Overall, limestone is known as a very durable stone, and many favor it over other materials for the construction of buildings and homes.  Further, because limestone is so diverse in its formation and appearance, it has become a favorite among homeowners for its design value as well. In fact, homeowners local to the Denver, Colorado area may see even more limestone that those in other areas of the country, due mostly to the abundance of the stone within the state.

Limestone is frequently found in the home, but the most traditional applications for limestone include countertops, flooring, walkways, and landscaping.


Using limestone as a material for countertops is incredibly popular with homeowners for a couple of different reasons.  For one, it is available in an impressive range of colors, and homeowners often find that limestone can offer them colors that other natural stones cannot.  It is also a very resilient stone and is often less susceptible to damage from scratches than other countertop materials, making it ideal for a kitchen surface.

When used as a countertop material, it is necessary to treat and seal limestone properly to protect it, as its porous nature and sensitivity to acid may increase its potential for staining. Additionally, the tremendous weight of limestone often adds to its cost, making it quite expensive at times and frequently priced over other stone countertop materials.


Homeowners find limestone appealing as flooring because it offers a distinct, rugged look that can add a lot to the design appeal of any space.  However, because it is a relatively soft stone, it is often suggested for use in areas with less traffic to keep it from damaging quickly.  Additionally, its sensitivity to acid should again be managed if it is intended for use as kitchen flooring.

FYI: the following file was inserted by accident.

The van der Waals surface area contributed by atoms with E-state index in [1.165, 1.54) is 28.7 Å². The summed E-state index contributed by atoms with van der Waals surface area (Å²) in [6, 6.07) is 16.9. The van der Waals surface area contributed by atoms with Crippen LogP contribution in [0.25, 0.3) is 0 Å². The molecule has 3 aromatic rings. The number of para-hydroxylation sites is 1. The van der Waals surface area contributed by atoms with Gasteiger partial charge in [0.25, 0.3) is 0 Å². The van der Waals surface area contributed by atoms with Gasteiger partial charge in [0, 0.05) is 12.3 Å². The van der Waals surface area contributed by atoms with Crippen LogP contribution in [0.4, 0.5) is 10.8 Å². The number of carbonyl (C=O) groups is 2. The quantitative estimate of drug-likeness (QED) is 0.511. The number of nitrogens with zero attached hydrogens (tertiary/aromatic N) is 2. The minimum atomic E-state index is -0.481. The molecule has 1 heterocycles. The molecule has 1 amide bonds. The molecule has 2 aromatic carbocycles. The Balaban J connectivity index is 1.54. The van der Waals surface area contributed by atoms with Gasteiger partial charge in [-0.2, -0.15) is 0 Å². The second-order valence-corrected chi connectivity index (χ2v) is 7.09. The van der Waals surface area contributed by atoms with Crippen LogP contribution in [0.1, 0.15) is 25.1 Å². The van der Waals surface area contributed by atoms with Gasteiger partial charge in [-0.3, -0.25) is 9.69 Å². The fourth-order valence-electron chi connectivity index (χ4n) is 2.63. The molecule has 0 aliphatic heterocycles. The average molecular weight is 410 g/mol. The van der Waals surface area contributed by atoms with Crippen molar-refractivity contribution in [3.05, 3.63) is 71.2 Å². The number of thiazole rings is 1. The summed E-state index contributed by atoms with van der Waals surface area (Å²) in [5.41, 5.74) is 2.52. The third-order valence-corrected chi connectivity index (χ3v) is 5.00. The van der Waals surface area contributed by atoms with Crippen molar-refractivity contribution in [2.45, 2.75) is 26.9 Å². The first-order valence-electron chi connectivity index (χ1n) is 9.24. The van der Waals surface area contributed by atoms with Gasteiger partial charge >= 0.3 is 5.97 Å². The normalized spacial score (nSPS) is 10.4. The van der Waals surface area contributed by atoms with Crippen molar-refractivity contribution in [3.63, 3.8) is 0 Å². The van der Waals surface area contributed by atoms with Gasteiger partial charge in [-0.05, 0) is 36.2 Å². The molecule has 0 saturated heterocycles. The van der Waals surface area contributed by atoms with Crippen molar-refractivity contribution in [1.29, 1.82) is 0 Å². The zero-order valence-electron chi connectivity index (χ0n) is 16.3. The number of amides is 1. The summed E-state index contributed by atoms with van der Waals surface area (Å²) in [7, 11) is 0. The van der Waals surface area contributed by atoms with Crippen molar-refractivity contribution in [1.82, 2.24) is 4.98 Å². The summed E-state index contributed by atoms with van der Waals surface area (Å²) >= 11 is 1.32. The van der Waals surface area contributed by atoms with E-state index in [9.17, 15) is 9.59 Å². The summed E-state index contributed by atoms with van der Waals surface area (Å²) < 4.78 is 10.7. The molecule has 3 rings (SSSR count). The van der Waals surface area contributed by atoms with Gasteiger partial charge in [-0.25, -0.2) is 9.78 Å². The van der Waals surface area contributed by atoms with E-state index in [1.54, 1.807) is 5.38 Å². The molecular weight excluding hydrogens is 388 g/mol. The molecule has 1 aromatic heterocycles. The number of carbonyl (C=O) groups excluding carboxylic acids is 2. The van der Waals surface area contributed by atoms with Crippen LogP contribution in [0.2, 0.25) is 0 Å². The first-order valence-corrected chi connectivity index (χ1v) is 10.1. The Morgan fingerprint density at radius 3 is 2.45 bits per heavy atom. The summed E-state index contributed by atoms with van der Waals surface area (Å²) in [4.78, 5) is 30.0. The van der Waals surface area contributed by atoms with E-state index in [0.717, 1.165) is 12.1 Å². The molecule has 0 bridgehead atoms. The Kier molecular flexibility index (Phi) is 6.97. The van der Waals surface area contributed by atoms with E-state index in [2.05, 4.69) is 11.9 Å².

More and more people are choosing limestone as a walkway material because it is fairly simple to use, and it tends to last for a number of years.  Further, it has the ability to absorb water quickly and easily, which makes it safe as a walking surface near pools.

When used as flooring or in walkways, limestone is also a convenient stone; the way in which it is quarried helps to create uniformity in its color which ultimately adds to its feasibility and appeal as a tile.  

Liquid limestone is an alternate version of limestone which is also used in walkways.  Essentially, this product is a combination of limestone and various materials that create a concrete like substance that can be colored to match the style of any home


The uses for limestone outside of homes do not stop with walkways, and it is frequently found as a landscaping material in other ways.  It can be used in everything from the construction of patio surfaces and driveways to decorative cladding on the exterior of a home. 

Oversized limestone blocks are also popular in the construction of fences and retaining walls and are even commonly used as a foundation in garden beds.  

There is a tremendous amount of diversity in the many uses of limestone, and it can be found in both commercial products as well as serving many functions in the home.  For homeowners, its popularity is certainly due to the huge variety of limestone available which makes it easy for one to find a limestone with the appropriate texture, color, and overall design appeal to suit their particular needs.